Saturday, June 28, 2014

WW1: James Bryce, Oxonian in USA Who Was Missed

Lord Bryce (1838-1922)
June 28, 2014–This day World War I started, and eventually claimed 17 million lives.

James Bryce, 1st Viscount, was an Oxford-trained  historian and diplomat. He was a major British presence in Washington in 1907-1913, the years immediately before World War I broke out, 100 years ago today. Some think he might have delayed or contained the war if he had still be in Washington in 1914.

Born in Belfast in 1838, Bryce was educated at the University of Glasgow and at Oxford. At Trinity College, Oxford, he earned both a B.A. in 1862 and a doctorate in civil law in 1870. While at Oxford he wrote a prize essay published as a book, The Holy Roman Empire (1864). His subsequent research interests focused on the British Empire in America and South Africa, and on law and education as public equalizers in Britain.

In 1867 he was called to the bar, practiced law in London for a few years, and in 1870-1893 was Regius Professor of Civil Law at Oxford, where he founded the English Historical Review (1885) with fellow Trinitarian Lord Acton. Meanwhile, from 1880 to 1907 he was elected to Parliament as a Liberal M.P., rising in Parliament to undersecretary of state for foreign affairs (1886), chancellor of the duchy of Lancaster (1892), and president of the Board of Trade (1894-95).

Bryce visited the United States and updated or debunked (depending on how you want to see it) de Tocqueville's Democracy in America. One view is that his The American Commonwealth (1888) showed that de Tocqueville's portrayal of the United States as egalitarian was no longer accurate because the United States had changed, degenerating like Europe into extreme inequality during the half-century since de Tocqueville's book was published (the era of "robber barons"). As Bryce says:
Sixty years ago, there were no great fortunes in America... Now there is a greater number of gigantic fortunes than in any other country of the world.
Another view is that the United States was never as egalitarian as de Tocqueville perceived through his rose-tinted glasses, and Bryce was not fooled. However, Bryce was impressed with the U.S. educational system, which became his own special interest during the next few years:
[U.S.] elementary schools ... raise the mass to a higher point than in Europe...[while] an increasing class ... has studied at the best universities."
He presided (1894-96) over a UK Commission on Education, called the Bryce Commission, and it recommended creating a Ministry of Education.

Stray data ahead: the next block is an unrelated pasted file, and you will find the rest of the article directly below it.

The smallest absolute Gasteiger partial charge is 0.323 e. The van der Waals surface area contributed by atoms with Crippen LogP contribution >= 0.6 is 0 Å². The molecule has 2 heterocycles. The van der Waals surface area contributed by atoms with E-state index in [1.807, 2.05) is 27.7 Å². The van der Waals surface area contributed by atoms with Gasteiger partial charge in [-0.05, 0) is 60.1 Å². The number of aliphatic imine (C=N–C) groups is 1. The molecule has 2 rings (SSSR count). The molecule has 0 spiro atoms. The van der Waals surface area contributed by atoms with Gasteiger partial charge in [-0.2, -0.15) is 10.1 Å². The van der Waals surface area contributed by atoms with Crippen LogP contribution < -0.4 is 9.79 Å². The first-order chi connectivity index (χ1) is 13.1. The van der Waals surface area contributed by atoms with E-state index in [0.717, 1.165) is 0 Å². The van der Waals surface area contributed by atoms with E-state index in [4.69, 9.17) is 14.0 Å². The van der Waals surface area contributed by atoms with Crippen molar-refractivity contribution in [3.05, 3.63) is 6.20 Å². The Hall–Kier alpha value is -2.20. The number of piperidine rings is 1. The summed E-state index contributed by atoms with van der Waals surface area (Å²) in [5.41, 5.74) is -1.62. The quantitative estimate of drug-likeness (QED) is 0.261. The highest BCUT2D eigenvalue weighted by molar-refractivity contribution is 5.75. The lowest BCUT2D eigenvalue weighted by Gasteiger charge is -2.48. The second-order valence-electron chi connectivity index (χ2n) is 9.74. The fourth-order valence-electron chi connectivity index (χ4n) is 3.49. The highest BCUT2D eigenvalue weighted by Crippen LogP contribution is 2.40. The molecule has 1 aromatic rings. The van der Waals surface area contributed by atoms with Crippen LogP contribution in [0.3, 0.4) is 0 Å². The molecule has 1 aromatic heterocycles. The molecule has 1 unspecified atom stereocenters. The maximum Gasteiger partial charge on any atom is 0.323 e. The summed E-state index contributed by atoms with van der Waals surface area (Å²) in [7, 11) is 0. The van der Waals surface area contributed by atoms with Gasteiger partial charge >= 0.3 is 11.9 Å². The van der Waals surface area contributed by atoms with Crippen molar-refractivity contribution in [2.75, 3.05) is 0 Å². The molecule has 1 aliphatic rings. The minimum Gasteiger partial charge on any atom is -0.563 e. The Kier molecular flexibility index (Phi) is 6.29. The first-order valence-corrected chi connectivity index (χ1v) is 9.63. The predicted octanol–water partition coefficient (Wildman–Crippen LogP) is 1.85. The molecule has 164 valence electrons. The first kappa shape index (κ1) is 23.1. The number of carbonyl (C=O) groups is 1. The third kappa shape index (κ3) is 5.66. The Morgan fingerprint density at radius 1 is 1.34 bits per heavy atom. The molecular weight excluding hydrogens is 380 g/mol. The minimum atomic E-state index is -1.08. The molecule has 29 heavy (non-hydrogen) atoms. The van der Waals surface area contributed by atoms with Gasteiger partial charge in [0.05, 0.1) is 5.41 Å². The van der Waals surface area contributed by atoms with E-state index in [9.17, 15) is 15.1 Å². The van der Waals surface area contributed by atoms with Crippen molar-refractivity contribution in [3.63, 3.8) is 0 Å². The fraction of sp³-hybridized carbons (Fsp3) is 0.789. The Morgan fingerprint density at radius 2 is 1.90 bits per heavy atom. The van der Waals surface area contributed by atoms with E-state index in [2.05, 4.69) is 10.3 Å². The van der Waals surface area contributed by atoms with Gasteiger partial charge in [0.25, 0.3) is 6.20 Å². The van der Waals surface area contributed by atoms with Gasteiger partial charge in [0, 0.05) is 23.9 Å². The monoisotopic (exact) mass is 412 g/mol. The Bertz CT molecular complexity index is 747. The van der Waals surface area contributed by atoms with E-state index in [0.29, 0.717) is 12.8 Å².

Bryce was made Chief Secretary for Ireland in Sir Henry Campbell-Bannerman's cabinet in 1905 and was then appointed H.M. Ambassador to the United States, where he stayed for six years starting in 1907. His previous studies paid off. He was a success in Washington, strengthening the Anglo-American friendship at a crucial time. Bryce made many personal friends in American politics, among them U.S. President Theodore Roosevelt. Bryce was created a peer in 1914, on his return to Britain.


In 1897, after a visit to South Africa, Bryce published a volume of Impressions of that country, critical of British repression of the Boers. In this he agreed with my great-grandfather Charles Boissevain, who also supported the underdog cause of the Boers. Bryce's views were influential with British Liberals during the Second Boer War.

Bryce was a great admirer of fellow Scotsman James Wilson, one of six men who signed both the Declaration of Independence and the U.S. Constitution:
The speeches of James Wilson in the Pennsylvania ratifying Convention, as well as in the great [U.S.] Convention of 1787, display an amplitude and profundity of view in matters of constitutional theory which place him in the first rank of the political thinkers of his age. 
The German Ambassador in Washington, Graf Heinrich von Bernstorff, later said how glad he was that Lord Bryce had left Washington by this day, June 28, 1914 when World War I broke out. Bernstorff's assignment was to keep the United States neutral. This he did, until the Germans sank the Lusitania in 1917.

Sources: H. A. L. Fisher, James Bryce  (2 vol., 1927, reprinted 1973). E. S. Ions, James Bryce and American Democracy, 1870–1922 (1968, reprinted 1970). Encyclopedia Britannica. John Haldane, “Scots Thinkers Who Forged New Democracy from the Colonies," The Scotsman, April 10, 2008. 

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